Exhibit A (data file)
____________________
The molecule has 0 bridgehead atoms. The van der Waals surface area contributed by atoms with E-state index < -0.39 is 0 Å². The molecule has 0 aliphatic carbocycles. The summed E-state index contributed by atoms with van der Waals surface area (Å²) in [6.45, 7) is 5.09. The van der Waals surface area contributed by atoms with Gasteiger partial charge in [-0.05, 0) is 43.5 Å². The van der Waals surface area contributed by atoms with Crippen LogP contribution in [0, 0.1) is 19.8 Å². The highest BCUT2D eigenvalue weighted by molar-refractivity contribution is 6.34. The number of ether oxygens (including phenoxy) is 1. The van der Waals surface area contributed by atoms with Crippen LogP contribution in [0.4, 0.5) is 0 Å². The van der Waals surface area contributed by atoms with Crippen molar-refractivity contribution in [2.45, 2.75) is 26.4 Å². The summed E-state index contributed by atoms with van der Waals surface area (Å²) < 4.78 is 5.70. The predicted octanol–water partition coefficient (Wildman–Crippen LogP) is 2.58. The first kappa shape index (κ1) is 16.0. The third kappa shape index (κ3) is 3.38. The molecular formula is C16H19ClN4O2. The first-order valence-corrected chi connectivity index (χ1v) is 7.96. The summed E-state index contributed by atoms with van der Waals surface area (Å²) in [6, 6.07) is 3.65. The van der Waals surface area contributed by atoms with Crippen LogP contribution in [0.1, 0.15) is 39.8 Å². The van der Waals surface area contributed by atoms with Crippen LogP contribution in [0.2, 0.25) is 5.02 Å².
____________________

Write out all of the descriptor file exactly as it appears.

The molecule has 0 bridgehead atoms. The van der Waals surface area contributed by atoms with E-state index < -0.39 is 0 Å². The molecule has 0 aliphatic carbocycles. The summed E-state index contributed by atoms with van der Waals surface area (Å²) in [6.45, 7) is 5.09. The van der Waals surface area contributed by atoms with Gasteiger partial charge in [-0.05, 0) is 43.5 Å². The van der Waals surface area contributed by atoms with Crippen LogP contribution in [0, 0.1) is 19.8 Å². The highest BCUT2D eigenvalue weighted by molar-refractivity contribution is 6.34. The number of ether oxygens (including phenoxy) is 1. The van der Waals surface area contributed by atoms with Crippen LogP contribution in [0.4, 0.5) is 0 Å². The van der Waals surface area contributed by atoms with Crippen molar-refractivity contribution in [2.45, 2.75) is 26.4 Å². The summed E-state index contributed by atoms with van der Waals surface area (Å²) < 4.78 is 5.70. The predicted octanol–water partition coefficient (Wildman–Crippen LogP) is 2.58. The first kappa shape index (κ1) is 16.0. The third kappa shape index (κ3) is 3.38. The molecular formula is C16H19ClN4O2. The first-order valence-corrected chi connectivity index (χ1v) is 7.96. The summed E-state index contributed by atoms with van der Waals surface area (Å²) in [6, 6.07) is 3.65. The van der Waals surface area contributed by atoms with Crippen LogP contribution in [0.1, 0.15) is 39.8 Å². The van der Waals surface area contributed by atoms with Crippen LogP contribution in [0.2, 0.25) is 5.02 Å².